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Task Force on the Future of SBA

One year ago, we were delighted to help launch the Task Force on the Future of SBA at the Bipartisan Policy Center. As co-chairs of the Task Force, we have drawn on our experiences serving at the Small Business Administration and in the private sector to lead conversations about modernization of this critically important federal agency.

Members of the Task Force—all of whom bring experience with small businesses and public policy—have met with advocates, former SBA officials, congressional staff, financial institutions, and more. Next year, the Task Force will be releasing recommendations for changes that could be made at SBA. Between now and then, the Task Force and BPC will be releasing a series of short, in-depth explainers that highlight issues we have looked at. This week we are releasing the first piece, a summary of the small business lending market and a snapshot of the types of credit products and sources used by small businesses. Other posts/explainers will examine topics ranging from the impact of COVID on small business financing to online lenders to government-guaranteed lending.

To date, the Task Force has spent most of its time on access to capital. This is not surprising as we began our work while still under the shadow of the COVID-19 pandemic and only a few months after the close of the Paycheck Protection Program (PPP). Through PPP and COVID Economic Injury Disaster Loans (EIDL), SBA was responsible for delivering over $1 trillion in emergency federal aid in response to the pandemic. That is roughly one thousand times more than the agency’s entire annual budget. This arduous task stretched the agency’s capacity nearly to the breaking point. By all accounts, however, SBA performed remarkably well—especially through two administrations of different political parties. Many small business owners describe PPP and EIDL as a “lifeline” and applaud the tireless work of SBA staff.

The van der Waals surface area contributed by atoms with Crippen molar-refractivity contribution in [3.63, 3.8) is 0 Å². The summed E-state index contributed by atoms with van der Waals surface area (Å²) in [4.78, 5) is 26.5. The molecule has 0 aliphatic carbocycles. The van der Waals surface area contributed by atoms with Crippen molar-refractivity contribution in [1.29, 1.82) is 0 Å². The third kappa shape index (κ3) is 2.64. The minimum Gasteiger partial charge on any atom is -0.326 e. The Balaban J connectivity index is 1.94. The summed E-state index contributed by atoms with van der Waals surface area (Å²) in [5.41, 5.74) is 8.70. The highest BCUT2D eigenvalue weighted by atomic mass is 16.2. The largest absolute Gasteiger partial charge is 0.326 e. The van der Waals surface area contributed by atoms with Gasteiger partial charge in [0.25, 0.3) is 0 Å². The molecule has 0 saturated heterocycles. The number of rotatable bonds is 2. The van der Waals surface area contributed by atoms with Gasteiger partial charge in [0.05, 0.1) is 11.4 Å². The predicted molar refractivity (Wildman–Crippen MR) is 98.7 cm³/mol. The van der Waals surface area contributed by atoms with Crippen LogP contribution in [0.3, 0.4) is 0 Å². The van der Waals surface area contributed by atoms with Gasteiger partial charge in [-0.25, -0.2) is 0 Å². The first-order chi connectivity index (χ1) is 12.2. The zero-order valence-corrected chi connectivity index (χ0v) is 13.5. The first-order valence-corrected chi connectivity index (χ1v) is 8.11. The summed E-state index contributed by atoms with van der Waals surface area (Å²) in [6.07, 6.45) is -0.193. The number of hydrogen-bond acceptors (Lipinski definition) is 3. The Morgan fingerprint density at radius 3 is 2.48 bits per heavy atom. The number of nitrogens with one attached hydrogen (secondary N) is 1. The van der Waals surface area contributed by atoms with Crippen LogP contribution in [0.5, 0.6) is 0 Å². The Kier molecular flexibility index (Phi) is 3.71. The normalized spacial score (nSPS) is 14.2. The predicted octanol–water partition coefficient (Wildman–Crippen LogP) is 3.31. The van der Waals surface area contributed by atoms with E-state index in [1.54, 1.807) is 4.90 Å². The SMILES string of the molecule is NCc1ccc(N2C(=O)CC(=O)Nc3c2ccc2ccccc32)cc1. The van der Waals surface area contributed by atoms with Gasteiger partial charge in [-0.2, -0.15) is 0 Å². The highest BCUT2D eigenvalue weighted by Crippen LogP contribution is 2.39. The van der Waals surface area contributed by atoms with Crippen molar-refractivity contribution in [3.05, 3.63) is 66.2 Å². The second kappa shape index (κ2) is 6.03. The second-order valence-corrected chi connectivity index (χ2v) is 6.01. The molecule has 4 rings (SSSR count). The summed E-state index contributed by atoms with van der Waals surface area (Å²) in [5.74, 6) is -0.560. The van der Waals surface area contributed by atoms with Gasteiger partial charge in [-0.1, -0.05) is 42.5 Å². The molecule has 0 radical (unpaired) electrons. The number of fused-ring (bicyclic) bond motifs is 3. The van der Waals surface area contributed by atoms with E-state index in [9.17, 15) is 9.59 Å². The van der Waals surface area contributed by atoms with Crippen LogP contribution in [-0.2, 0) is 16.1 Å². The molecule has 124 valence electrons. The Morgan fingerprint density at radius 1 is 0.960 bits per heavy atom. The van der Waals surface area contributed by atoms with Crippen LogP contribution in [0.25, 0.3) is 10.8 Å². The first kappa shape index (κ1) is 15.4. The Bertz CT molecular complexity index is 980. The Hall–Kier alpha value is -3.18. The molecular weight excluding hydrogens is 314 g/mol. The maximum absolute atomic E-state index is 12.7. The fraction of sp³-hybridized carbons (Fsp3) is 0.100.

Inevitably, the pandemic experience underscored not only SBA strengths but also areas for improvement. Longstanding gaps in access to capital, for example, were starkly highlighted during the crisis. The Task Force has been examining SBA’s lending support programs—principally the 7(a) loan guaranty—and looking at trends and whether the program is meeting both its mission and the needs of small businesses.

We have been encouraged by actions taken by SBA and Congress that align with ideas the Task Force has discussed. For example, in August, an SBA rule took effect permitting higher interest rates on 7(a)-backed loans of different sizes. The SBA is also moving to propose a rule that would expand lender participation in the 7(a) program, something that has garnered bipartisan support in proposed legislation in Congress.

Over two-thirds of small businesses today did not exist the last time SBA was formally reauthorized by Congress. Whether reauthorization is on the table again or not, it’s clear that SBA operates in a landscape of constant change. The challenges successfully weathered by the agency have put a spotlight on areas where reforms are needed—and where strengths can be enhanced. We look forward to sharing, in coming weeks and months, the findings and recommendations of the Task Force on the Future of SBA.

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